Lymphedema Post Script 2010: Meet John Mulligan, RMT/CLT-LANADecember 30th, 2010 by Sharon O'Hara
Following is some basic information I wish I had known years ago. Meet John. Following is his response to my email asking if he had anything to add to an article he wrote in 2007. The url is at the end and his comments are fresh this morning, Thursday, 30 December 2010.
“ … I had a look at your blog of December 22 and you raise an important question: when is lymphedema not lymphedema?
There are two kinds of lymphedema; primary and secondary. Primary lymphedema is something you are born with and secondary is something you acquire. One common cause of secondary lymphedema is the surgical removal of lymph nodes due to cancer.
How can we differentiate lymphedema from other types of swelling? Lymphedema, whether primary or secondary, usually occurs in one limb. The foot or hand of that limb is often involved. If both legs or arms are swelling they are usually different from one another; one is “worse” than the other.
If lower extremity (leg) edema is bilateral (occurring on both sides) and symmetrical (same on both sides) and the feet are involved it is more likely to be edema than lymphedema. This swelling can be caused by pulmonary edema or congestive heart conditions. It is a backing up of fluid throughout the system, so to speak. If there are ulcers occurring as well it is more likely that venous insufficiency is part of the picture, where the blood flow from the legs back to the heart is not working properly. If cardiac or pulmonary insufficiency is part of the problem then compression bandaging could make things worse.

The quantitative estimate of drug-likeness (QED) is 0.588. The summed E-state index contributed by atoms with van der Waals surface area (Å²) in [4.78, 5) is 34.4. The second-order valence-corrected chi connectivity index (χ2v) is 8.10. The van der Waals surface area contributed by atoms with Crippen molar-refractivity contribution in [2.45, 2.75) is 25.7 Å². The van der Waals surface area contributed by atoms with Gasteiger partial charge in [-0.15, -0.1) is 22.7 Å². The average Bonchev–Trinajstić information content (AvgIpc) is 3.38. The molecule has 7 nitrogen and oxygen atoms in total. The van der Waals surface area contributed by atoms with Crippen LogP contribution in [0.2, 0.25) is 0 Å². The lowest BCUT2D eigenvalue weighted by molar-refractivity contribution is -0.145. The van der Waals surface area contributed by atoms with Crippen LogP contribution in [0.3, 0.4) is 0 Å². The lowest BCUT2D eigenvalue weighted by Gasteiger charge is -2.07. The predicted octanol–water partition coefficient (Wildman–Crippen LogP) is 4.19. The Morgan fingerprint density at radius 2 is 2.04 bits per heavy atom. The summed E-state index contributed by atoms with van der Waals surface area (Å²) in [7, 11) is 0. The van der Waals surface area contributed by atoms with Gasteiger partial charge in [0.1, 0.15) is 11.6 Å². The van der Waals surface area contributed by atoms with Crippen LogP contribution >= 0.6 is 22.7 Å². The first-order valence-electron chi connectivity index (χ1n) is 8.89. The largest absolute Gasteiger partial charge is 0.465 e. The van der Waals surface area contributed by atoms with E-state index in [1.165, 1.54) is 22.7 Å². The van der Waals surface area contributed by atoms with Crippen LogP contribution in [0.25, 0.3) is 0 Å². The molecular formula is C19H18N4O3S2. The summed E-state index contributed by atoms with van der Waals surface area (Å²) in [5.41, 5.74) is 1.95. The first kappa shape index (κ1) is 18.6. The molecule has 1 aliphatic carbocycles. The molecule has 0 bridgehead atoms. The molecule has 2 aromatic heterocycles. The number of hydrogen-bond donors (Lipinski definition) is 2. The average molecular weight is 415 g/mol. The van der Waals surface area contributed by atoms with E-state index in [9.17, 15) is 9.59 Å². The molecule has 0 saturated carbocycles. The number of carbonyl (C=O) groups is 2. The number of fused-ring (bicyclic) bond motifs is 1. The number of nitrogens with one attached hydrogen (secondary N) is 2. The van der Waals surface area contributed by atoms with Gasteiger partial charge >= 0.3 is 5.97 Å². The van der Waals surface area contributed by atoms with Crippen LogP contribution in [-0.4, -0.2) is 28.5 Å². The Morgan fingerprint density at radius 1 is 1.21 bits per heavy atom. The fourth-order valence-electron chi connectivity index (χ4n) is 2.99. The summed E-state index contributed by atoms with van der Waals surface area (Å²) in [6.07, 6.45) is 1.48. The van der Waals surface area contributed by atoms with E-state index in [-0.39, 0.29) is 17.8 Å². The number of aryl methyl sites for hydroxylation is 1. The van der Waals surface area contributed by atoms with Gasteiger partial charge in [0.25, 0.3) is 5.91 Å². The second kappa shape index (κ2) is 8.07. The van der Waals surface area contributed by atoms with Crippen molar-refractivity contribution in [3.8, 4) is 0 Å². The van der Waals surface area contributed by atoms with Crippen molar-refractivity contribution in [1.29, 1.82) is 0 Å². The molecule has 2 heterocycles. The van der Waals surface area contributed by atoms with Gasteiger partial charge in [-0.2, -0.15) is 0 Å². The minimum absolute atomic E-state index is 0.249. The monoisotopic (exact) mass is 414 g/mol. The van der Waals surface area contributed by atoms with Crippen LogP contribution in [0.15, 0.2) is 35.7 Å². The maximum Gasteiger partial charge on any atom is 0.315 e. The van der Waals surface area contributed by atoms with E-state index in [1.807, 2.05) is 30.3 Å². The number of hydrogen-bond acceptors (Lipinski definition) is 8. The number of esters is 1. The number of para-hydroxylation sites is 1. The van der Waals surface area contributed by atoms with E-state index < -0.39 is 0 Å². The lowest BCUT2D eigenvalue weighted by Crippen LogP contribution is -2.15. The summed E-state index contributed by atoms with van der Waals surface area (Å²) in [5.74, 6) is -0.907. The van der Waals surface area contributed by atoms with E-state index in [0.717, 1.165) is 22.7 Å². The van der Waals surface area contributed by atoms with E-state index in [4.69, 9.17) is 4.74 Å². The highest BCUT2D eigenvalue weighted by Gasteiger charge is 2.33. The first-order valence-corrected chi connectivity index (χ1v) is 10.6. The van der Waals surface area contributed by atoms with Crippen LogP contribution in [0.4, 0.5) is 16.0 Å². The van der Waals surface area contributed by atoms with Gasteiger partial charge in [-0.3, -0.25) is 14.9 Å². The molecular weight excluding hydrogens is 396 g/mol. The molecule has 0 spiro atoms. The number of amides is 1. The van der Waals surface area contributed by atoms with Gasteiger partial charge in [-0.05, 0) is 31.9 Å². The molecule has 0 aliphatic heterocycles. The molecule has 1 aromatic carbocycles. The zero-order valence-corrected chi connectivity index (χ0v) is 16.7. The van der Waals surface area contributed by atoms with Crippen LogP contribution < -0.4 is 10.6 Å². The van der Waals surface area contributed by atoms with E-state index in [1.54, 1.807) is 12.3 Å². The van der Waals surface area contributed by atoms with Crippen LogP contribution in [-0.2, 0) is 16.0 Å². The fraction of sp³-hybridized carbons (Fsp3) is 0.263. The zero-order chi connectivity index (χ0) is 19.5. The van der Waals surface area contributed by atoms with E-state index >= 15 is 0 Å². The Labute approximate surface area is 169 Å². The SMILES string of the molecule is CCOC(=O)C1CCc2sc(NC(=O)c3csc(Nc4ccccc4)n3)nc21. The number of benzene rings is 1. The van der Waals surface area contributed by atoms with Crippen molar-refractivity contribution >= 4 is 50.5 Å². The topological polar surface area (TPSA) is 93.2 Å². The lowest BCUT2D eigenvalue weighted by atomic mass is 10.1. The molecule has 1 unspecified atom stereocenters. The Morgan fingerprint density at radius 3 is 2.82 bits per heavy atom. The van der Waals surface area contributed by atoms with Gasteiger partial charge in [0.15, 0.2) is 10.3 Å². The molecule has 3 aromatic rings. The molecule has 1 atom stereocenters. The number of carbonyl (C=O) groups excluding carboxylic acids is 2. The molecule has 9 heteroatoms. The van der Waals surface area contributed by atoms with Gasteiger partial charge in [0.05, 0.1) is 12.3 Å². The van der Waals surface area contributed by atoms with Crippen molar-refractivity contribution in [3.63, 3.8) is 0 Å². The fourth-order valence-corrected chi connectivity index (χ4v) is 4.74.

If the problem is chronic venous insufficiency then the bandaging and compression garments will help the ulcers to heal and will help the muscle pump in the calf return the blood supply to the heart properly.
With a wider awareness of lymphedema comes the question of accurate diagnosis. A simple hallmark of lymphedema diagnosis, especially in the legs, is the Stemmer sign; can you pick up the skin of one of your toes with two fingers, pinching the skin? If you cannot then it is more likely that you have lymphedema; if you can pick up a fold of skin on your toe, it is less likely to be lymphedema. Please keep in mind that this is a simple clinical test and not foolproof.
It is important to understand that swollen legs or feet that are associated with COPD are more likely to be something other than lymphedema. A complicating factor is that sometimes these conditions can stress the lymphatic system, causing a mixed lymphedema.
Please see this web page for some information on differential diagnosis of lymphedema:
John Mulligan, RMT/CLT-LANA: Lymphedema Therapy, Education & Consulting
T: (905-687-1828| F: (905) 687-8224 | John@LymphedemaTherapist.com
More later… Sharon O’Hara